Water consumption solution for efficient concentrated solar power
Deserts and other sun-drenched regions are the ideal location for concentrated solar power plants, but where sunlight is abundant water tends to be scarce. EU-funded researchers are solving this conundrum by developing technologies to comprehensively reduce water consumption, enabling CSP plants to play an even bigger role in addressing the worlds energy and climate change challenges.
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The combination of innovative solutions being developed in the MINWATERCSP project promises to reduce the annual water consumption of an average concentrated solar power (CSP) plant by around 1.4 million m³ equivalent to the household water use of a small European town. The approach will allow CSP technologies to generate renewable power more efficiently, sustainably and cost-effectively, while enabling the development of more plants in areas lacking high-quality water sources.
A holistic combination of next-generation technologies, spanning plant-cooling systems to optimised mirror-cleaning strategies and comprehensive water-management plans, forms the basis of MINWATERCSPs overall solution to address the water consumption challenges of CSP plants, says project coordinator Dr Falk Mohasseb at Kelvion Holding in Germany.
Unlike conventional gas- or coal-fired power stations, CSP plants use mirrors to concentrate solar energy to heat water and convert it into steam; this is then used to turn turbines to produce electricity. Once the steam has done its job, it has to be cooled to condense back into water and start the steam cycle again.
This cooling process accounts for much of the water consumed by CSP plants through evaporation and so-called drift and blow-down losses. As a result, they can use as much as 3 500 litres of water for each megawatt hour of electricity they generate, compared to around 1 000 litres/MWh for modern natural gas-fired power plants.
From wet to hybrid cooling
Rather than using water alone to cool the steam, the MINWATERCSP partners developed a novel hybrid dry/wet cooling system that reduces evaporation losses by as much as 95 % without compromising performance, building on the development of improved energy-efficient fan-based dry-cooling technologies.
Tests show that the deployment of a hybrid cooling system would consistently reduce the net cost of electricity generation over the lifetime of a CSP plant the so-called levelised cost of electricity effectively making CSP plants more efficient and more competitive with other energy technologies. The system is currently being trialled at a full-scale test facility in South Africa belonging to project partner University of Stellenbosch.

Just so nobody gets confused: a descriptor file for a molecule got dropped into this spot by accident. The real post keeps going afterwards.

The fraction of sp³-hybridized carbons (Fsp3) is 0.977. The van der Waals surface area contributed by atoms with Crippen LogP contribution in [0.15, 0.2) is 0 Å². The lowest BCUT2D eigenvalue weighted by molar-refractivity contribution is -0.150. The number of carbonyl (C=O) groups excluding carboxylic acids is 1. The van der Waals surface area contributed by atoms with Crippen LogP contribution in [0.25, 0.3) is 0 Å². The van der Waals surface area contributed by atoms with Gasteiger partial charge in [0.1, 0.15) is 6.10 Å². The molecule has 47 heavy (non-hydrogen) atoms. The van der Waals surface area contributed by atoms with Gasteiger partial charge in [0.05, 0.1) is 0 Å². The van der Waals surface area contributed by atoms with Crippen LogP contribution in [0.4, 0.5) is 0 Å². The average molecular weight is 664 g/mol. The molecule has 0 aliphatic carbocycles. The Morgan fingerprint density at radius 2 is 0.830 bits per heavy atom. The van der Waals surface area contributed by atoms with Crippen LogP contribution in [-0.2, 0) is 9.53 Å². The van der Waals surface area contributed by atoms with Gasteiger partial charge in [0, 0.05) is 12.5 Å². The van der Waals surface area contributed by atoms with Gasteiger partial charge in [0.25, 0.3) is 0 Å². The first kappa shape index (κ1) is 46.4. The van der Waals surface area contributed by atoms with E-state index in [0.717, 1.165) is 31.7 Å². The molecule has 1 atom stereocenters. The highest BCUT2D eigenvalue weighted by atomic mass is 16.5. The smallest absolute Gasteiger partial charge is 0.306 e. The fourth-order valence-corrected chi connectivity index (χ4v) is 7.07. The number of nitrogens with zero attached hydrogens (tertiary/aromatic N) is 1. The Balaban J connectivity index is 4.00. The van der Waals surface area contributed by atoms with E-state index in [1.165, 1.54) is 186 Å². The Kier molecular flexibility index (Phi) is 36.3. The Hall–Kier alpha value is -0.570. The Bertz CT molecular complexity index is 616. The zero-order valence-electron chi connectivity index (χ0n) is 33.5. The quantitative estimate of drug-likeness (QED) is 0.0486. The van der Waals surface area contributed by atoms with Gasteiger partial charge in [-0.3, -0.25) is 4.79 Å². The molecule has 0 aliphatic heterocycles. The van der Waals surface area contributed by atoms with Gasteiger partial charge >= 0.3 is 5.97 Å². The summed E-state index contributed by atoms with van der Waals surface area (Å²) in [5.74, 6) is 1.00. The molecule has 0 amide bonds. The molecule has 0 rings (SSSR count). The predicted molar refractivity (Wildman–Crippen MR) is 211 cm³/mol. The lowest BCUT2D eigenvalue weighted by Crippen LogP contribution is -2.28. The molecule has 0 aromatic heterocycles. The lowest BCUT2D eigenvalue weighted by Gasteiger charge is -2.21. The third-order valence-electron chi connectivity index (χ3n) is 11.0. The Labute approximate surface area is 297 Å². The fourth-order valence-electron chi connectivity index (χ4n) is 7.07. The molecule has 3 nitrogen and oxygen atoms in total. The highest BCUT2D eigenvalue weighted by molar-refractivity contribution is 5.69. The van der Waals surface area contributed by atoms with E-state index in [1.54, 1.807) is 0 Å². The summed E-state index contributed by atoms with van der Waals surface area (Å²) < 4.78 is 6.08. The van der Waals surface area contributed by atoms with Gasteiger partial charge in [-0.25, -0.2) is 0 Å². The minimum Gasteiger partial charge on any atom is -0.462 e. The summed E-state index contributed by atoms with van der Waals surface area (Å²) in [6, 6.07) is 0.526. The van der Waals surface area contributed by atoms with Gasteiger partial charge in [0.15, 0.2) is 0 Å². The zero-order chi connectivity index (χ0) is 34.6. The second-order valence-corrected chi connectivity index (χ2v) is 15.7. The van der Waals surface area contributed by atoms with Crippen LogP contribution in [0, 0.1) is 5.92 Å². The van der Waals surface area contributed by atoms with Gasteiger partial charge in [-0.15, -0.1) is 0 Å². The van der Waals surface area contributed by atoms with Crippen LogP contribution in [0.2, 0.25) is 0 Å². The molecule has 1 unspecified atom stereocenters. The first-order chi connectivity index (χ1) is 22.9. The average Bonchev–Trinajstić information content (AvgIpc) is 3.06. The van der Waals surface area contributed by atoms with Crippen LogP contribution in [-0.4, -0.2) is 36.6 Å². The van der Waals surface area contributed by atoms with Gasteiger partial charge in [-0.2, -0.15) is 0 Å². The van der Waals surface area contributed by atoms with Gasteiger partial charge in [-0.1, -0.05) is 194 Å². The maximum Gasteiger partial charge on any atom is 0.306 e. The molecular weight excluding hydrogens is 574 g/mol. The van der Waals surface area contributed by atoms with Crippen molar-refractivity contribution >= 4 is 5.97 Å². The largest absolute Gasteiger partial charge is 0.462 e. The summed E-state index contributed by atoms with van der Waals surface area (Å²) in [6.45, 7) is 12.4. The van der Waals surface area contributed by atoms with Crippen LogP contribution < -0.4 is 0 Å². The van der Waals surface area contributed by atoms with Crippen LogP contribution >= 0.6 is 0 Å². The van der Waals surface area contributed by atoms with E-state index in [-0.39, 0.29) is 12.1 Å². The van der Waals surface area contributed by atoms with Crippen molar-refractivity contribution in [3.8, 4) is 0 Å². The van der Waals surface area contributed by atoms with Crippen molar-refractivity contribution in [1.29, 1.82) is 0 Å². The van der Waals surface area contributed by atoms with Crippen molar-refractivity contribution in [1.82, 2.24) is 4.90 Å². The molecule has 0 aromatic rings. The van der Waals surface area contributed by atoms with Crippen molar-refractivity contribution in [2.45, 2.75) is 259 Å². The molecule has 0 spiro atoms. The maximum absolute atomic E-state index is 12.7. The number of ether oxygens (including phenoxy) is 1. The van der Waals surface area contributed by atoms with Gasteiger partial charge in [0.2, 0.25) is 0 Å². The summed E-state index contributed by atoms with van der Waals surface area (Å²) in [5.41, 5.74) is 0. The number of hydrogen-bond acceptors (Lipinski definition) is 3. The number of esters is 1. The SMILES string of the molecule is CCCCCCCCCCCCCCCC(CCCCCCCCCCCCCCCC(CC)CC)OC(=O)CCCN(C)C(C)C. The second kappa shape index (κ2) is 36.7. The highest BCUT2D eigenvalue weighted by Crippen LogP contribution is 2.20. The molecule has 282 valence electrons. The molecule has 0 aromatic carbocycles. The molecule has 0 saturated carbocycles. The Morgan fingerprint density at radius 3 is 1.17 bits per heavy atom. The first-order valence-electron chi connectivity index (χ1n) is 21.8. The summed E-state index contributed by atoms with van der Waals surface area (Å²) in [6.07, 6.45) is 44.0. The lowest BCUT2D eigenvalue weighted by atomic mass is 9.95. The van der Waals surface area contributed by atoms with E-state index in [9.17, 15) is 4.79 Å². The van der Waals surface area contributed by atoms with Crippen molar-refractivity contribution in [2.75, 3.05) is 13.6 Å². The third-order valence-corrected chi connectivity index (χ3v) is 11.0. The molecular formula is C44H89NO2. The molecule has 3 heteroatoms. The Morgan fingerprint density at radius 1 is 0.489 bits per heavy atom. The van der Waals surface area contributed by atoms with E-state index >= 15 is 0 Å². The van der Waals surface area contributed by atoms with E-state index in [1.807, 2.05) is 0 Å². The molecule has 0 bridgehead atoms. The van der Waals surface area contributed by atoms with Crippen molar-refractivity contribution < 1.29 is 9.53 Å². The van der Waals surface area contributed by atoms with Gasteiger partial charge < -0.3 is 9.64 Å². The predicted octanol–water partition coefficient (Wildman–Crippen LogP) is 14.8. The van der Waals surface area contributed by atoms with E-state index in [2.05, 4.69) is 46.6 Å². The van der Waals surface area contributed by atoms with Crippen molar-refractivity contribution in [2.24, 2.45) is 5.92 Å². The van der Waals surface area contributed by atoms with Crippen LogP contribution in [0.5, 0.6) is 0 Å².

Simulations demonstrate that the hybrid cooling system leads to an increased net annual power output from the plant of more than 2 % compared to dry-cooling alone, while meeting the project objective of saving 75 % to 95 % of water use compared to wet-cooling with the same level of capital investment, Mohasseb says.
Additional efficiency gains are being investigated at project partner IRESENs Green Energy Park in Morocco, where innovative technologies are being tested to verify that fouling does not represent a significant problem for the technology.
Efficient mirror cleaning
While cooling is the main consumer of water at CSP plants, it is not the only one. Regular cleaning of the concentrator mirrors also consumes substantial volumes of water, especially in dry, dusty regions. To address this, the project partners are testing improved spray and brush tools at solar thermal plants in Spain which reduce water use by 25 % to 35 %, as well as deploying an automated robot to replace manual cleaning on some types of mirrors.
Combined with a comprehensive water-management plan for CSP plants and the development of an enhanced simulation tool to predict water and waste-water flows, the MINWATERCSP technologies are set to play a major role in the future development of the renewable energy sector with project partners planning to deploy solutions commercially over the coming years.
As a result of the developments in MINWATERCSP, potential impacts include significantly improving technology performance, reducing life-cycle environmental impact, strengthening the European industrial technology base, creating new component manufacturing opportunities, decreasing operation costs and contributing to solving global climate and energy challenges, Mohasseb concludes.